"Review" by , "Military novelist turns to WWI and fits its sprawling destruction into his usual flat template....Shaara's admittedly impressive command of the details serves less to illuminate a titanic struggle than to keep readers comfortably at a distance."
"Review" by , "Shaara is at his best in describing scenes of battle. He presents the horror of trench warfare in gory but necessary detail....This is first-rate storytelling that aptly describes aspects of a conflict that continues to shape our world today."
"Review" by , "World War I was murder on an awesome scale, and its impact lives on today. Sadly, it is either minimally understood or totally forgotten — something this book may help correct. Highly recommended."
"Review" by , "A gripping account of World War I — from tactics to strategy. The reader feels the horror of the trenches in France and is drawn into the maneuvering of political and military leaders on both sides of the battle. Jeff Shaara shows the dominance of the U.S. military in the context of coalition warfare — as relevant today as it was in 1918."
"Review" by , "A sweeping, searching look at World War I. Jeff Shaara's novel rings with authenticity, from the feelings of frontline soldiers to the challenges of high-level command."
"Review" by , "Jeff Shaara has again demonstrated that rarest of writing gifts, making literature read like history and history read like literature. He has now shone that talent on another era as he brings World War I to pulsating life." Joseph E. Persico, author of Eleventh Month, Eleventh Day, Eleventh Hour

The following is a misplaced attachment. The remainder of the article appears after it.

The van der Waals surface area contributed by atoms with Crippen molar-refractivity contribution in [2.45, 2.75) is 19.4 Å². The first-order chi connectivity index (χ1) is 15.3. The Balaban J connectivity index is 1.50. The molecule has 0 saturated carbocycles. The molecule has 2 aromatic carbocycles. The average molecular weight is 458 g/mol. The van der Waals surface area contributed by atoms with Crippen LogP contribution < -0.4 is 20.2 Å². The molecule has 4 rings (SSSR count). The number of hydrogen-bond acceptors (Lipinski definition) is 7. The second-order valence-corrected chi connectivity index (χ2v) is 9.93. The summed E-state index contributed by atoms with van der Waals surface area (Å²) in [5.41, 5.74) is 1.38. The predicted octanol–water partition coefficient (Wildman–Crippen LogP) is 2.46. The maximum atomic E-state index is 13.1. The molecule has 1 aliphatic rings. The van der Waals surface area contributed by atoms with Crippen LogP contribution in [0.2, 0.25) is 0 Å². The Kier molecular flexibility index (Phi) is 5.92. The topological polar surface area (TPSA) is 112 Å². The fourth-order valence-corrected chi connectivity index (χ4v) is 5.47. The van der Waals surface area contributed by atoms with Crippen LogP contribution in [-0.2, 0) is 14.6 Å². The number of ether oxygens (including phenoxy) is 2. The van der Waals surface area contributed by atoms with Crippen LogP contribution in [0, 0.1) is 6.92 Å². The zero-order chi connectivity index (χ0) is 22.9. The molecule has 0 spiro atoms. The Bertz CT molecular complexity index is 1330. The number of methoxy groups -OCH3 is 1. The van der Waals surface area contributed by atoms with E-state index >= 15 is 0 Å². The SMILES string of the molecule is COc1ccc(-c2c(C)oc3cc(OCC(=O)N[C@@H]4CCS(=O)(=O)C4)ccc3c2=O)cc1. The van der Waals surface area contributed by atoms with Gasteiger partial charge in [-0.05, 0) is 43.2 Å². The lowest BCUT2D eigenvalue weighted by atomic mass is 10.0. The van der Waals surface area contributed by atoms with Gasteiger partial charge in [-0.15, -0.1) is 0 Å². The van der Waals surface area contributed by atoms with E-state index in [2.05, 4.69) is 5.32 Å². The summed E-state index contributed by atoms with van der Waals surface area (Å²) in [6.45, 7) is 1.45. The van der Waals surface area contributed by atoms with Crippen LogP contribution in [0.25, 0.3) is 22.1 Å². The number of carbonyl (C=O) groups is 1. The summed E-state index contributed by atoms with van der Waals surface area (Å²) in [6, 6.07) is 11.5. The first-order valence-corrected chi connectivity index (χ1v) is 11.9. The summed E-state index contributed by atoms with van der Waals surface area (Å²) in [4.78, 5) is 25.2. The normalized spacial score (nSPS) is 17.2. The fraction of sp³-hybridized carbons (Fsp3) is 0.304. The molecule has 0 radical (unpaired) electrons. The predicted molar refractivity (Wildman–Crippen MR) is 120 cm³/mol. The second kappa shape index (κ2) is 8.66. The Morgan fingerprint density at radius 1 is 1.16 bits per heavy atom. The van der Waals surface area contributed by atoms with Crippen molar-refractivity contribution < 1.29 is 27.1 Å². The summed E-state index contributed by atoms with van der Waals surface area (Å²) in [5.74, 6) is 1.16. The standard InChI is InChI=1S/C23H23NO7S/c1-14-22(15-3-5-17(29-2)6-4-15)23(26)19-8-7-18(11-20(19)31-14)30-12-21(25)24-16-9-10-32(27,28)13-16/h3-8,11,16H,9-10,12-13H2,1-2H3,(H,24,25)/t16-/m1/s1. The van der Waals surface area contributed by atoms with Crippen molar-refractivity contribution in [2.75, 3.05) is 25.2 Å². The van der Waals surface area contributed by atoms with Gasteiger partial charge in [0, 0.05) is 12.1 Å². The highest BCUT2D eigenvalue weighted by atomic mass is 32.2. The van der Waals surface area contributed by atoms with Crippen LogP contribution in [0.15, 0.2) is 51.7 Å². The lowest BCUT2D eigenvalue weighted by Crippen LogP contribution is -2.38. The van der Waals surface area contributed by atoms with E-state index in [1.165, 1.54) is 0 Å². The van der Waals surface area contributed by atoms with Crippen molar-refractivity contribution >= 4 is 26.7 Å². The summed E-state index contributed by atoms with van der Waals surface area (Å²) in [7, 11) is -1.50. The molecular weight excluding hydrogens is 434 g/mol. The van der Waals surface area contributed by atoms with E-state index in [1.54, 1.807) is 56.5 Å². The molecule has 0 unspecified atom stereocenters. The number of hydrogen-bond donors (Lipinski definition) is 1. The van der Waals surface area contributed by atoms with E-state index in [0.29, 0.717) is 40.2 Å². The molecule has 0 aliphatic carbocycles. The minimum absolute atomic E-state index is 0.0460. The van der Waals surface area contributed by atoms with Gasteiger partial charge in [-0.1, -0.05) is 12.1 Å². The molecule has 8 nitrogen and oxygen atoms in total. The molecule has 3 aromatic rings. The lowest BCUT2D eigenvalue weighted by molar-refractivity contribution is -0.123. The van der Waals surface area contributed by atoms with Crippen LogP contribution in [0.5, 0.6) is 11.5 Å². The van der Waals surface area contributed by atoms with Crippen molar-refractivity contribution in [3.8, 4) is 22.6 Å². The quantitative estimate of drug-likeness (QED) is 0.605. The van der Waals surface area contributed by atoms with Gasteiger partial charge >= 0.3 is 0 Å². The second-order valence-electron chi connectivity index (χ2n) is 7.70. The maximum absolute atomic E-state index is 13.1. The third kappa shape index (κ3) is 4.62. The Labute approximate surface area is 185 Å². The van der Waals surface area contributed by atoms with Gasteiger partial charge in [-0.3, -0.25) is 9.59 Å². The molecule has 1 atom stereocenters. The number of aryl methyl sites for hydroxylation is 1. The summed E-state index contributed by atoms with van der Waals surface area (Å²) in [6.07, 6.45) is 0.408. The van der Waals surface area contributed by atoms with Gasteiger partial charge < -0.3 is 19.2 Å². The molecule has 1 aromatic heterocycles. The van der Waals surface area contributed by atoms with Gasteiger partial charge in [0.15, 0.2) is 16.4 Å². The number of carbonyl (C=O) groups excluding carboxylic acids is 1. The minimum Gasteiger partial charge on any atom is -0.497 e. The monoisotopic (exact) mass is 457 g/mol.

"Review" by , "The best novel about the Great War since Remarque's All Quiet on the Western Front, which it greatly surpasses in depth, scope, and intensity....This account of how the war was really fought will be a real eye opener for anyone interested in historical fiction or modern history."
"Review" by , "A riveting masterpiece revolving around the ghastly conflict that still profoundly defines the world we live in. With To the Last Man, Shaara cements his reputation as a war writer of Tolstoyan or Homeric dimensions."
"Review" by , "Jeff Shaara's To the Last Man lets you live WWI in the air, in the mud, and in the councils of government in a way that makes you understand how the participants experienced it. Von Richtofen, Lufbery, Ludendorff, and Pershing come alive." Major General John S. Grinalds, U.S. Marine Corps (Ret.), President, The Citadel
"Synopsis" by , The author of The Glorious Cause tells the spellbinding and emotional story of World War I.